THE HACKING

Exclusive: Sony Emails Say Studio Exec Picked Kim Jong-Un as the Villain of ‘The Interview’

Hacked emails also reveal that Sony execs didn’t take the threat from North Korea seriously, and that a CIA agent and a former Hillary Clinton aide looked at the film’s script.

12.19.14 2:00 AM ET

The controversy surrounding the Kim Jong Un assassination comedy The Interview reaches new levels of insanity by the day.

On Wednesday, U.S. government sources informed the media that the cyber-attack on the film’s distributor, Sony Pictures Entertainment, was “state sponsored” and involved the North Korean government, presumably as payback for the movie, which depicts James Franco and Seth Rogen as a TV host and producer who the CIA tasks with killing the North Korean dictator. Despite reports of FBI evidence linking the hacking to North Korea, the Obama administration has thus far been cautious in publicly assigning blame for the attack.

And, after the five major theater chains decided to pull The Interview from its screens following 9/11-invoking threats made by the hacking group, who call themselves “Guardians of Peace,” Sony announced that it would be canceling the movie’s planned Christmas release—and has no future plans to release it.

Now, leaked emails unearthed by The Daily Beast strongly suggest that it was Sony’s idea to insert Kim Jong Un in The Interview as the film’s antagonist in the first place.

An email from Marisa Liston, Sony’s senior vice president of national theatrical publicity, sent to the rest of the studio’s publicity team as well as their legal department on July 14, details a set visit conducted with a handful of online press in Vancouver with The Interview’s directing duo of Seth Rogen and Evan Goldberg.

“They mentioned that it was a sony executive that told them to not use a fictitious name, but to go with kim jon-un,” wrote Liston. “They mention that a former cia agent and someone who used to work for Hilary [sic] Clinton looked at the script.”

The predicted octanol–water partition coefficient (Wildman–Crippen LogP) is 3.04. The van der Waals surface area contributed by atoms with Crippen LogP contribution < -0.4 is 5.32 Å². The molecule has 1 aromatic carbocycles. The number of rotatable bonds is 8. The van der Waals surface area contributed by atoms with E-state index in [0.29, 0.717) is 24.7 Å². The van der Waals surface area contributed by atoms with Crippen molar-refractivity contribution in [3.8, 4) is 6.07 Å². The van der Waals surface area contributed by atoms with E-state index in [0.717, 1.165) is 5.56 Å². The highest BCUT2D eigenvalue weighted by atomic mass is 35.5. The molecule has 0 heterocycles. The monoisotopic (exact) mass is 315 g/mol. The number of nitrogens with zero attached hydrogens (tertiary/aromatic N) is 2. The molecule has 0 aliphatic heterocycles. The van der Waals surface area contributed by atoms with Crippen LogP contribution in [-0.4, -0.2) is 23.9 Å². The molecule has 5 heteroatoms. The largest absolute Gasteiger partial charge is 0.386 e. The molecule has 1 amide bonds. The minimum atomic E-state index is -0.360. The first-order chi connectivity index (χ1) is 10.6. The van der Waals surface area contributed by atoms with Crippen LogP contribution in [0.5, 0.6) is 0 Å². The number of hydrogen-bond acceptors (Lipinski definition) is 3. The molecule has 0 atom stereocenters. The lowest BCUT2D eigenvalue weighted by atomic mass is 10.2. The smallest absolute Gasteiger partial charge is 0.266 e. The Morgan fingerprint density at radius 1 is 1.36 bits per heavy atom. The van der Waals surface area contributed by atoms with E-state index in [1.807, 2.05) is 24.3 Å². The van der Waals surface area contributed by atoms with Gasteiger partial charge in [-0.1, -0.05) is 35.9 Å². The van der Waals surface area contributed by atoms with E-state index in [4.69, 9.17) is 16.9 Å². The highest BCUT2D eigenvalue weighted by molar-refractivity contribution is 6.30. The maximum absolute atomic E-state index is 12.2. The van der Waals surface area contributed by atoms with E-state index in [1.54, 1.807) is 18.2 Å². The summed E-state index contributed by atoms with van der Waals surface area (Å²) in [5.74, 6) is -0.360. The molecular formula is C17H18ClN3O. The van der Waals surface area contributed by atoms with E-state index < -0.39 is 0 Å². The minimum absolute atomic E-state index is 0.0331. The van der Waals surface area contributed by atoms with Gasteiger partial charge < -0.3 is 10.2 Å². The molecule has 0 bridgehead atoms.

An email response from Keith Weaver, executive vice president of worldwide government affairs for Sony Pictures, addressed studio concerns over those two items.

“With respect to the ‘former CIA’ agent and the person who worked for Hilary...  is this tied to their research and what's the exact point of saying this? Gov't types with security clearances opine that there is nothing to be concerned about with the overall film, or plausibility of the plot, or what?  Depending on how this comes up, this can go in any number of directions in terms of how it's interpreted,” wrote Weaver.

He added, “With respect to a Sony exec telling them not to use a fictitious name, I think that's problematic...  There was much discussion on this and a statement like this makes it sound very ‘Sony’/corp directed versus talent desire... Perhaps we (Sony) were insistent or perhaps it was a consensus, but I think it's a challenge to put the company/our parent company out there this way.”

Further emails suggest that Sony executives had these two factoids excised from the media’s set visit coverage. These reports seem to refute claims made by Rogen and Goldberg in various interviews, including a recent one with the Los Angeles Times, that it was their idea to have Kim Jong Un be the evil villain of their film, and not Sony’s.

In addition, other emails between Sony execs show that they were not taking the threats levied by North Korea seriously in the months leading up to the release of The Interview.